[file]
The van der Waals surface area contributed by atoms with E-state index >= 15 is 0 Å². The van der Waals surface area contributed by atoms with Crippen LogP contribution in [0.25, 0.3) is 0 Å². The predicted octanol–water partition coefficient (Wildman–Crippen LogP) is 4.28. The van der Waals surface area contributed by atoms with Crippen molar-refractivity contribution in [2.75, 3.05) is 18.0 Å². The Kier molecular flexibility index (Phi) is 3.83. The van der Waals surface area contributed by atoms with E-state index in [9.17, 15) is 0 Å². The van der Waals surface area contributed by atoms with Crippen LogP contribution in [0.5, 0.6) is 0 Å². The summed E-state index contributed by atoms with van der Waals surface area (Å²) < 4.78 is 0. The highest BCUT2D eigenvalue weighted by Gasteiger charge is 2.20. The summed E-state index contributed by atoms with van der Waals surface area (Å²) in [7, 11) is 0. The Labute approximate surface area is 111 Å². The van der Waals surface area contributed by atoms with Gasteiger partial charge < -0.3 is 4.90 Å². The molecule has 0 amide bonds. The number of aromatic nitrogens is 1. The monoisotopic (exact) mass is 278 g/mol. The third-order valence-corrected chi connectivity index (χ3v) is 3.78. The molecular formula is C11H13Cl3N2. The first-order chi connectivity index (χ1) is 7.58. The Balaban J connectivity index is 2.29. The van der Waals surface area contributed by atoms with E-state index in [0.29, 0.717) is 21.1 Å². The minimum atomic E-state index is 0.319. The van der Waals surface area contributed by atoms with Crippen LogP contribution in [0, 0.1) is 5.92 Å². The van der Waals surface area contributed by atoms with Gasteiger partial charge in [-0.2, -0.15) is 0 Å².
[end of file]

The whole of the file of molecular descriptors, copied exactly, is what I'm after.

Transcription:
The van der Waals surface area contributed by atoms with E-state index >= 15 is 0 Å². The van der Waals surface area contributed by atoms with Crippen LogP contribution in [0.25, 0.3) is 0 Å². The predicted octanol–water partition coefficient (Wildman–Crippen LogP) is 4.28. The van der Waals surface area contributed by atoms with Crippen molar-refractivity contribution in [2.75, 3.05) is 18.0 Å². The Kier molecular flexibility index (Phi) is 3.83. The van der Waals surface area contributed by atoms with E-state index in [9.17, 15) is 0 Å². The van der Waals surface area contributed by atoms with Crippen LogP contribution in [0.5, 0.6) is 0 Å². The summed E-state index contributed by atoms with van der Waals surface area (Å²) < 4.78 is 0. The highest BCUT2D eigenvalue weighted by Gasteiger charge is 2.20. The summed E-state index contributed by atoms with van der Waals surface area (Å²) in [7, 11) is 0. The Labute approximate surface area is 111 Å². The van der Waals surface area contributed by atoms with Gasteiger partial charge < -0.3 is 4.90 Å². The molecule has 0 amide bonds. The number of aromatic nitrogens is 1. The monoisotopic (exact) mass is 278 g/mol. The third-order valence-corrected chi connectivity index (χ3v) is 3.78. The molecular formula is C11H13Cl3N2. The first-order chi connectivity index (χ1) is 7.58. The Balaban J connectivity index is 2.29. The van der Waals surface area contributed by atoms with E-state index in [0.29, 0.717) is 21.1 Å². The minimum atomic E-state index is 0.319. The van der Waals surface area contributed by atoms with Crippen LogP contribution in [0, 0.1) is 5.92 Å². The van der Waals surface area contributed by atoms with Gasteiger partial charge in [-0.2, -0.15) is 0 Å².